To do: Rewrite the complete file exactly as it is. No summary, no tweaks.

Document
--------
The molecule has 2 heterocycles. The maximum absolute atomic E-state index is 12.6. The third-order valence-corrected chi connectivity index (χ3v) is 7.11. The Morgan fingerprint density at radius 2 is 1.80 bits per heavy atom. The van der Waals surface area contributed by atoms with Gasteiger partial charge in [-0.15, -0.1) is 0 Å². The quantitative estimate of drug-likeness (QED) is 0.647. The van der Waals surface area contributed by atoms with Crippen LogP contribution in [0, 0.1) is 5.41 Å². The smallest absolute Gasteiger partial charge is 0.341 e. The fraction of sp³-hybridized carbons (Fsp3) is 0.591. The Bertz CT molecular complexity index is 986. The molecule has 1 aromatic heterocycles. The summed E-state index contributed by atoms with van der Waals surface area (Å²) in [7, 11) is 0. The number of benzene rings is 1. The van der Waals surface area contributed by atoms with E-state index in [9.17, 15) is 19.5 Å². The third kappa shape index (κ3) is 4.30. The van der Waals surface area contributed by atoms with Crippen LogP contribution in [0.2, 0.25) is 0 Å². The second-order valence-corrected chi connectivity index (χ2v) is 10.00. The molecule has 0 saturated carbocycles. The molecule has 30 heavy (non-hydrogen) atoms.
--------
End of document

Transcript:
The molecule has 2 heterocycles. The maximum absolute atomic E-state index is 12.6. The third-order valence-corrected chi connectivity index (χ3v) is 7.11. The Morgan fingerprint density at radius 2 is 1.80 bits per heavy atom. The van der Waals surface area contributed by atoms with Gasteiger partial charge in [-0.15, -0.1) is 0 Å². The quantitative estimate of drug-likeness (QED) is 0.647. The van der Waals surface area contributed by atoms with Crippen LogP contribution in [0, 0.1) is 5.41 Å². The smallest absolute Gasteiger partial charge is 0.341 e. The fraction of sp³-hybridized carbons (Fsp3) is 0.591. The Bertz CT molecular complexity index is 986. The molecule has 1 aromatic heterocycles. The summed E-state index contributed by atoms with van der Waals surface area (Å²) in [7, 11) is 0. The number of benzene rings is 1. The van der Waals surface area contributed by atoms with E-state index in [9.17, 15) is 19.5 Å². The third kappa shape index (κ3) is 4.30. The van der Waals surface area contributed by atoms with Crippen LogP contribution in [0.2, 0.25) is 0 Å². The second-order valence-corrected chi connectivity index (χ2v) is 10.00. The molecule has 0 saturated carbocycles. The molecule has 30 heavy (non-hydrogen) atoms.